Lindsay Becker’s The Star Thief is a magical summer read

Star Thief Lindsey BeckerTHE STAR THIEF, by Lindsey Becker, Little, Brown Books for Young Readers, April 11, 2017, Hardcover, $16.99 (ages 9-12)

People have been seeing pictures in the stars for thousands of years. Ptolemy recorded the classic Greek constellations in the 100s A.D., and in 1922, the International Astronomical Union officially recognized 88 modern constellations. This April, those pictures in the heavens came to life in Lindsey Becker’s The Star Thief.

The Star Thief opens at the Vidalia mansion. Honorine is a maid, going about her mundane chores among the magical treasures once brought home by the famous explorer Lord Vidalia. Those chores are interrupted first by a small fire and then by two sailors ransacking Lord Vidalia’s study.

Just when Honorine thinks things might be settling down, a mysterious girl with wings swoops in, and Honorine finds herself following along. Before she can even blink, Honorine lands smack dab in the middle of a battle of epic proportions.

The stars in the sky — the constellations themselves — have come to life to defend their very way of life. The crew of an amazing steamship is after the constellations in a quest to harness their powers. At the center of the battle is Honorine herself, who may hold the key to bridging the divide between magic and science.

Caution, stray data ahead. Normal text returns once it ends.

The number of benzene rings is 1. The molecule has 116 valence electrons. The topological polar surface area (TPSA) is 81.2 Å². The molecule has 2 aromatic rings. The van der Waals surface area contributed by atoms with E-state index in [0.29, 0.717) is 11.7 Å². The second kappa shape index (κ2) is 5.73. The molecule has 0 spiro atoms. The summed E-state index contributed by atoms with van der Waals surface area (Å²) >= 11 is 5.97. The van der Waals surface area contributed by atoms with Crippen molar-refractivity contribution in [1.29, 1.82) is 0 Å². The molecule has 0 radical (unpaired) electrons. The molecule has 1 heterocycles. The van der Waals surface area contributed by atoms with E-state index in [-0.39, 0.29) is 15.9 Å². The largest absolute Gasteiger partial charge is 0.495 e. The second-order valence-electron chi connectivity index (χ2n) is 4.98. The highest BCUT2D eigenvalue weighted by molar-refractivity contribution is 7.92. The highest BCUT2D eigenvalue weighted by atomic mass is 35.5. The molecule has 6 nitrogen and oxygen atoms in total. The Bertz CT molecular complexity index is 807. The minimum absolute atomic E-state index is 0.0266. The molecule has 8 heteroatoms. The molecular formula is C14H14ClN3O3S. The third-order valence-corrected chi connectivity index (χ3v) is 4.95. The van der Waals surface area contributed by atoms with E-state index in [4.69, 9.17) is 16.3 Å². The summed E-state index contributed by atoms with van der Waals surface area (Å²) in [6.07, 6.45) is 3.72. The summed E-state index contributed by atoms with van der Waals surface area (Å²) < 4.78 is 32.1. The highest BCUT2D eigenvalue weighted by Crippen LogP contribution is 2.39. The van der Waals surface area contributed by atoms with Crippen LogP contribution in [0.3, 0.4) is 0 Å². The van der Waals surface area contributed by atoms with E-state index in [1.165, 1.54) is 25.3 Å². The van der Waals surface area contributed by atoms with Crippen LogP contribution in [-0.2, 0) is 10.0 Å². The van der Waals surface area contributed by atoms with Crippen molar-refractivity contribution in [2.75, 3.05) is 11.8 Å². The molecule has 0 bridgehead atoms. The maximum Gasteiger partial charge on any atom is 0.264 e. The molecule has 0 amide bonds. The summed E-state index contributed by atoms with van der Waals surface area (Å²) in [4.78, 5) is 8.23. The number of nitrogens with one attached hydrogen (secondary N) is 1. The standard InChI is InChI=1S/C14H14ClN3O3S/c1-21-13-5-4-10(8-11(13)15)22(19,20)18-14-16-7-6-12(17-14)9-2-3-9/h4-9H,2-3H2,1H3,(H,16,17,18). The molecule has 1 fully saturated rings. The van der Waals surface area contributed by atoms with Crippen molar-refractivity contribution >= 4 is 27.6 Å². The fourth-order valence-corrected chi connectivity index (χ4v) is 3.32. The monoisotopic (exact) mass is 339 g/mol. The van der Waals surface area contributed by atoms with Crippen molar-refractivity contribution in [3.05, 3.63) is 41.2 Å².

The Star Thief is unlike any other middle-grade novel I’ve read. It’s part magic, part steampunk and part mystery. Lindsey Becker’s prose is sophisticated and well suited for her audience. Though geared for middle-graders, I enjoyed it as an adult, and I know I would have liked it as a teenager as well.

Lindsey’s pacing is spot on, as is her world. This unpretentious adventure is fast paced and infinitely interesting. The story is complex and Honorine is a strong main character. The Star Thief is a good choice for a summer read.

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About Author

Jessica Harrison is the main reviewer behind Cracking the Cover. Prior to creating Cracking the Cover, Jessica worked as the in-house book critic for the Deseret News, a daily newspaper in Salt Lake City. Jessica also worked as a copy editor and general features writer for the paper. Following that, Jessica spent two years with an international company as a social media specialist. She is currently a freelance writer/editor. She is passionate about reading and giving people the tools to make informed decisions in their own book choices.

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